Rail: What is that mysterious thing that makes some people, like you, doubt authority, even as a child, when other people didn’t or don’t?

Tillman: In me, probably from a deep insecurity. I don’t really trust that I know, or what I know, how I know it. And don’t trust that what I know or think is true is true. When I had just turned six, and was starting first grade, the night before I asked my father, “How do you know I can learn?” Then I doubted what I was learning, I really disliked the rote-ness of memorizing, after fourth grade. I had doubts. I’m interested in what is at stake in believing as one does and interested in what I don’t know and why I don’t know it. How do we forget something or not think about it? Your absences and mistakes are more interesting than what you remember and tell yourself about yourself and your achievements, and more important.

Rail: Thinking about your first novel Haunted Houses, did you associate that insecurity with a gendered position? 

Tillman: I did. I do. Writing Haunted Houses, I was thinking that girls’ lives are very harsh, that becoming a girl is just so harsh, and that harshness wasn’t represented in what I had read. Not that it isn’t in Jane Austen, but in a different way and of a different time, with different exigencies. Being a girl, for instance, you’re meant to feel that you should not assert yourself, not be too aggressive, be seen more than heard. How do you make use of that education?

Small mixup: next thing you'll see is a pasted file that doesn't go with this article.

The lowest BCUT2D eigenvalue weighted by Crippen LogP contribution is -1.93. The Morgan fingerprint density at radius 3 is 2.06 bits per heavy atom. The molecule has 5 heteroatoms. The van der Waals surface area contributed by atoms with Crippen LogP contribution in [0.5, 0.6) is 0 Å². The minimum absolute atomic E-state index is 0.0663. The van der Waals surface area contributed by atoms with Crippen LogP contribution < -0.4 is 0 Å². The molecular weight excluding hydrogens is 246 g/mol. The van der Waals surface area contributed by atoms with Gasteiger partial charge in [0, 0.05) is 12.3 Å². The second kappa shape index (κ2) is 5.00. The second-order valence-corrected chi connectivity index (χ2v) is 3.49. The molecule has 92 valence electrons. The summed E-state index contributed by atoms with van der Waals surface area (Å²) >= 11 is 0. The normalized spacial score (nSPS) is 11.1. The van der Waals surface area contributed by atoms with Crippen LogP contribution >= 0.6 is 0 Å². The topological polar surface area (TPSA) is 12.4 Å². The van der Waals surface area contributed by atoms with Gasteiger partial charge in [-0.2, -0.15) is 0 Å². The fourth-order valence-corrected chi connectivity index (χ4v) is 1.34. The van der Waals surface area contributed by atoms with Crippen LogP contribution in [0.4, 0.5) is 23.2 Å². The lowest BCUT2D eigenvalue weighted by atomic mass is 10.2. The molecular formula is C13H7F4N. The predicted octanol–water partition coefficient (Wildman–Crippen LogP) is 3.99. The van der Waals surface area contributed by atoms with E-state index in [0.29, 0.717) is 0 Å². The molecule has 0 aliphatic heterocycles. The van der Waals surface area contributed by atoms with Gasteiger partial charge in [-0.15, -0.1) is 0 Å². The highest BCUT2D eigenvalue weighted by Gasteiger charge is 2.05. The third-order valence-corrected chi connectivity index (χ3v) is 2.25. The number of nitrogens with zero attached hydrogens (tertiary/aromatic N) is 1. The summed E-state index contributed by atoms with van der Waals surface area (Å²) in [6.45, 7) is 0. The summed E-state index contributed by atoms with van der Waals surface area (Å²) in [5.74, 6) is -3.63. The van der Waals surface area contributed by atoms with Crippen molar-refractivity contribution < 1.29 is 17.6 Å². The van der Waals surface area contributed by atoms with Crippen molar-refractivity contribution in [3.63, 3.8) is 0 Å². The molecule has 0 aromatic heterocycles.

Rail: How has that changed over your life as a writer?

Tillman: On certain days the more I write the more I know I can do this. But that doesn’t necessarily mean I feel much less doubt. I keep questioning what I do, the way I do it, and why. If I had to generalize about male writers—always tricky—I’d say that many don’t doubt themselves enough. Everyone had a mother, and they are very easy to blame. Mothering is such a hard gig. Women identify more, in some ways, with their mothers, but men can dis-identify. If more male writers stopped to consider, maybe the way I think needs work, we’d have much better writing from them. I think younger male writers, overall, are less hindered by the sexual prejudices of their predecessors, gay and straight.